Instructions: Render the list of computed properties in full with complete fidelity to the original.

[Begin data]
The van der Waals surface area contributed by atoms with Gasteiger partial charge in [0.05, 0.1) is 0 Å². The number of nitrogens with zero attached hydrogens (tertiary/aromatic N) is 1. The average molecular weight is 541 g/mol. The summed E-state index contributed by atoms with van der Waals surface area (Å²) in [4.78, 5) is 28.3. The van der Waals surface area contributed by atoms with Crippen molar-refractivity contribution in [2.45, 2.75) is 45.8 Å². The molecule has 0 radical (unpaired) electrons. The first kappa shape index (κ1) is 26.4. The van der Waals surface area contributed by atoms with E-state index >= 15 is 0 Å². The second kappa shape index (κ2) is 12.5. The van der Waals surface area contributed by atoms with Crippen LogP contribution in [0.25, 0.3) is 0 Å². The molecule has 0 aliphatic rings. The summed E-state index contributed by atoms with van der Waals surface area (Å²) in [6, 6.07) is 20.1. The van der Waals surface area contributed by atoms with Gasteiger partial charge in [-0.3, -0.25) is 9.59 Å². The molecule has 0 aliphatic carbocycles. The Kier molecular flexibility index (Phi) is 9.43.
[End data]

The van der Waals surface area contributed by atoms with Gasteiger partial charge in [0.05, 0.1) is 0 Å². The number of nitrogens with zero attached hydrogens (tertiary/aromatic N) is 1. The average molecular weight is 541 g/mol. The summed E-state index contributed by atoms with van der Waals surface area (Å²) in [4.78, 5) is 28.3. The van der Waals surface area contributed by atoms with Crippen molar-refractivity contribution in [2.45, 2.75) is 45.8 Å². The molecule has 0 radical (unpaired) electrons. The first kappa shape index (κ1) is 26.4. The van der Waals surface area contributed by atoms with E-state index >= 15 is 0 Å². The second kappa shape index (κ2) is 12.5. The van der Waals surface area contributed by atoms with Crippen LogP contribution in [0.25, 0.3) is 0 Å². The molecule has 0 aliphatic rings. The summed E-state index contributed by atoms with van der Waals surface area (Å²) in [6, 6.07) is 20.1. The van der Waals surface area contributed by atoms with Gasteiger partial charge in [-0.3, -0.25) is 9.59 Å². The molecule has 0 aliphatic carbocycles. The Kier molecular flexibility index (Phi) is 9.43.